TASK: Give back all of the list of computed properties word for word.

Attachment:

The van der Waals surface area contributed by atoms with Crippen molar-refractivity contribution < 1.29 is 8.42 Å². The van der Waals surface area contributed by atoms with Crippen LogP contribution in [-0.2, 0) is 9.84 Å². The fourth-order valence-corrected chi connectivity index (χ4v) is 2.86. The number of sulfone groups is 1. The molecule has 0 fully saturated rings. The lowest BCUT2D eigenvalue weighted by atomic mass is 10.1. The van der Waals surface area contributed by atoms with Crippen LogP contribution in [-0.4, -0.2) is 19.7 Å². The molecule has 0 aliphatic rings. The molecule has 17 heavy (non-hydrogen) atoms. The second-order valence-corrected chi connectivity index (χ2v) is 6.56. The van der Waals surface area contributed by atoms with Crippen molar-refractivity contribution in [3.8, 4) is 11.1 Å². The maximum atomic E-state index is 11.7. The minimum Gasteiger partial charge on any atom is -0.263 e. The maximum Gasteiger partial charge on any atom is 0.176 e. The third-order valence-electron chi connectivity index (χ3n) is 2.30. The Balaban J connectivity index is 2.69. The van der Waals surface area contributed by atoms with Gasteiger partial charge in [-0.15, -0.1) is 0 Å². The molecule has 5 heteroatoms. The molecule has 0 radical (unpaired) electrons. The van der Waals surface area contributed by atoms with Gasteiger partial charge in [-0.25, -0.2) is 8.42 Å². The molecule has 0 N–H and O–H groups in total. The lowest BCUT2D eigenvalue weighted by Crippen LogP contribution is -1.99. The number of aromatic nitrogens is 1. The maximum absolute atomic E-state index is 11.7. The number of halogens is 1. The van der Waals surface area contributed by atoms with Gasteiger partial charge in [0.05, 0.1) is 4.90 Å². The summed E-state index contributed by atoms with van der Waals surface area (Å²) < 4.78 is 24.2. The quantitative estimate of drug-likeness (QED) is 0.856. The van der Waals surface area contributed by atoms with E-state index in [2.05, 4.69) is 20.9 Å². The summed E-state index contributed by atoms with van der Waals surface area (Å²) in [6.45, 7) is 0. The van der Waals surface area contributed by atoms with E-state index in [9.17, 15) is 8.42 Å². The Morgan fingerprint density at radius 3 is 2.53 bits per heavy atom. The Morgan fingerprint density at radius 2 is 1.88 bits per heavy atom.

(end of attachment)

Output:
The van der Waals surface area contributed by atoms with Crippen molar-refractivity contribution < 1.29 is 8.42 Å². The van der Waals surface area contributed by atoms with Crippen LogP contribution in [-0.2, 0) is 9.84 Å². The fourth-order valence-corrected chi connectivity index (χ4v) is 2.86. The number of sulfone groups is 1. The molecule has 0 fully saturated rings. The lowest BCUT2D eigenvalue weighted by atomic mass is 10.1. The van der Waals surface area contributed by atoms with Crippen LogP contribution in [-0.4, -0.2) is 19.7 Å². The molecule has 0 aliphatic rings. The molecule has 17 heavy (non-hydrogen) atoms. The second-order valence-corrected chi connectivity index (χ2v) is 6.56. The van der Waals surface area contributed by atoms with Crippen molar-refractivity contribution in [3.8, 4) is 11.1 Å². The maximum atomic E-state index is 11.7. The minimum Gasteiger partial charge on any atom is -0.263 e. The maximum Gasteiger partial charge on any atom is 0.176 e. The third-order valence-electron chi connectivity index (χ3n) is 2.30. The Balaban J connectivity index is 2.69. The van der Waals surface area contributed by atoms with Gasteiger partial charge in [-0.15, -0.1) is 0 Å². The molecule has 5 heteroatoms. The molecule has 0 radical (unpaired) electrons. The van der Waals surface area contributed by atoms with Gasteiger partial charge in [-0.25, -0.2) is 8.42 Å². The molecule has 0 N–H and O–H groups in total. The lowest BCUT2D eigenvalue weighted by Crippen LogP contribution is -1.99. The number of aromatic nitrogens is 1. The maximum absolute atomic E-state index is 11.7. The number of halogens is 1. The van der Waals surface area contributed by atoms with Gasteiger partial charge in [0.05, 0.1) is 4.90 Å². The summed E-state index contributed by atoms with van der Waals surface area (Å²) < 4.78 is 24.2. The quantitative estimate of drug-likeness (QED) is 0.856. The van der Waals surface area contributed by atoms with E-state index in [2.05, 4.69) is 20.9 Å². The summed E-state index contributed by atoms with van der Waals surface area (Å²) in [6.45, 7) is 0. The van der Waals surface area contributed by atoms with E-state index in [9.17, 15) is 8.42 Å². The Morgan fingerprint density at radius 3 is 2.53 bits per heavy atom. The Morgan fingerprint density at radius 2 is 1.88 bits per heavy atom.